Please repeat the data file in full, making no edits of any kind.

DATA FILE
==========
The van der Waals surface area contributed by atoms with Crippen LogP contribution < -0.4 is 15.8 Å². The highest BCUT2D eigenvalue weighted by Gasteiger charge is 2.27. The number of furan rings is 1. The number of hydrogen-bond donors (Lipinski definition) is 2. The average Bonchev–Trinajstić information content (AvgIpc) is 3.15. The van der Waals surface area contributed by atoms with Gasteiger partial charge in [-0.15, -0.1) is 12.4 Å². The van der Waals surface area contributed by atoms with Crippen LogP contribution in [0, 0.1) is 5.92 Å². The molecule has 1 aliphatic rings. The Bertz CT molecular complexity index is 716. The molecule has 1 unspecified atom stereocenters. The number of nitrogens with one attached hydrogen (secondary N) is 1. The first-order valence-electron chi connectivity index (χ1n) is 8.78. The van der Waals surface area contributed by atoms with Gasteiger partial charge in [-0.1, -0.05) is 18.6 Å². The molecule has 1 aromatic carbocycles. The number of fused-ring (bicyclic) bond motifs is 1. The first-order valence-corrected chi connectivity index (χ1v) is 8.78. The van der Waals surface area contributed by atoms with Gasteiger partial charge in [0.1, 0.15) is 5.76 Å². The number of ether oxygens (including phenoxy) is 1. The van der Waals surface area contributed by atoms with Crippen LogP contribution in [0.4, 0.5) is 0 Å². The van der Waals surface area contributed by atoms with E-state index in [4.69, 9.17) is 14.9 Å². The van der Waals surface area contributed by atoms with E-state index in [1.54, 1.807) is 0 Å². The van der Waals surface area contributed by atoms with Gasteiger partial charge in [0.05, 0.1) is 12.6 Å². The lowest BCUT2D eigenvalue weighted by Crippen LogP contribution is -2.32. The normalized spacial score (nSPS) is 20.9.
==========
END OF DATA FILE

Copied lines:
The van der Waals surface area contributed by atoms with Crippen LogP contribution < -0.4 is 15.8 Å². The highest BCUT2D eigenvalue weighted by Gasteiger charge is 2.27. The number of furan rings is 1. The number of hydrogen-bond donors (Lipinski definition) is 2. The average Bonchev–Trinajstić information content (AvgIpc) is 3.15. The van der Waals surface area contributed by atoms with Gasteiger partial charge in [-0.15, -0.1) is 12.4 Å². The van der Waals surface area contributed by atoms with Crippen LogP contribution in [0, 0.1) is 5.92 Å². The molecule has 1 aliphatic rings. The Bertz CT molecular complexity index is 716. The molecule has 1 unspecified atom stereocenters. The number of nitrogens with one attached hydrogen (secondary N) is 1. The first-order valence-electron chi connectivity index (χ1n) is 8.78. The van der Waals surface area contributed by atoms with Gasteiger partial charge in [-0.1, -0.05) is 18.6 Å². The molecule has 1 aromatic carbocycles. The number of fused-ring (bicyclic) bond motifs is 1. The first-order valence-corrected chi connectivity index (χ1v) is 8.78. The van der Waals surface area contributed by atoms with Gasteiger partial charge in [0.1, 0.15) is 5.76 Å². The number of ether oxygens (including phenoxy) is 1. The van der Waals surface area contributed by atoms with Crippen LogP contribution in [0.4, 0.5) is 0 Å². The van der Waals surface area contributed by atoms with E-state index in [4.69, 9.17) is 14.9 Å². The van der Waals surface area contributed by atoms with E-state index in [1.54, 1.807) is 0 Å². The van der Waals surface area contributed by atoms with Gasteiger partial charge in [0.05, 0.1) is 12.6 Å². The lowest BCUT2D eigenvalue weighted by Crippen LogP contribution is -2.32. The normalized spacial score (nSPS) is 20.9.